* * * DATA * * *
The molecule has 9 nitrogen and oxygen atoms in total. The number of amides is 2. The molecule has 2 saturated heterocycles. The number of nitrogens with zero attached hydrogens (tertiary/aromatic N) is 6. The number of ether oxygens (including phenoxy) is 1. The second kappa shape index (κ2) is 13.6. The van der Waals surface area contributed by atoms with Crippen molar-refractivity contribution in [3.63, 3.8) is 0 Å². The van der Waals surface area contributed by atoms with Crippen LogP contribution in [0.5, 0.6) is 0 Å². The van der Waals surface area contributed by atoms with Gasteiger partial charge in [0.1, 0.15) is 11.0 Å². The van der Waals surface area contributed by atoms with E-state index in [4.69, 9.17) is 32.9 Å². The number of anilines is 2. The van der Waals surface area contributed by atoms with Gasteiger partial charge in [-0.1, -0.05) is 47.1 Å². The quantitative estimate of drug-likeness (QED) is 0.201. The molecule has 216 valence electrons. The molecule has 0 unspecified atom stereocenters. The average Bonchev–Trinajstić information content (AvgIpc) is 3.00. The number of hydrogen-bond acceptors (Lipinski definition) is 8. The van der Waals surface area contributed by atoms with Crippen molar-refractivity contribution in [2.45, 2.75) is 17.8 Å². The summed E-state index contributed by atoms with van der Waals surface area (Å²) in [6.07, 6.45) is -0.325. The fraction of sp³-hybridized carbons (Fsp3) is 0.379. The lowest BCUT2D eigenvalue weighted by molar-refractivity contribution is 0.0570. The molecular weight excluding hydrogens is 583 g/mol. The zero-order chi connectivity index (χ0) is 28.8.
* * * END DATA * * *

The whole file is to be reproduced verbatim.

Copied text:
The molecule has 9 nitrogen and oxygen atoms in total. The number of amides is 2. The molecule has 2 saturated heterocycles. The number of nitrogens with zero attached hydrogens (tertiary/aromatic N) is 6. The number of ether oxygens (including phenoxy) is 1. The second kappa shape index (κ2) is 13.6. The van der Waals surface area contributed by atoms with Crippen molar-refractivity contribution in [3.63, 3.8) is 0 Å². The van der Waals surface area contributed by atoms with Crippen LogP contribution in [0.5, 0.6) is 0 Å². The van der Waals surface area contributed by atoms with Gasteiger partial charge in [0.1, 0.15) is 11.0 Å². The van der Waals surface area contributed by atoms with E-state index in [4.69, 9.17) is 32.9 Å². The number of anilines is 2. The van der Waals surface area contributed by atoms with Gasteiger partial charge in [-0.1, -0.05) is 47.1 Å². The quantitative estimate of drug-likeness (QED) is 0.201. The molecule has 216 valence electrons. The molecule has 0 unspecified atom stereocenters. The average Bonchev–Trinajstić information content (AvgIpc) is 3.00. The number of hydrogen-bond acceptors (Lipinski definition) is 8. The van der Waals surface area contributed by atoms with Crippen molar-refractivity contribution in [2.45, 2.75) is 17.8 Å². The summed E-state index contributed by atoms with van der Waals surface area (Å²) in [6.07, 6.45) is -0.325. The fraction of sp³-hybridized carbons (Fsp3) is 0.379. The lowest BCUT2D eigenvalue weighted by molar-refractivity contribution is 0.0570. The molecular weight excluding hydrogens is 583 g/mol. The zero-order chi connectivity index (χ0) is 28.8.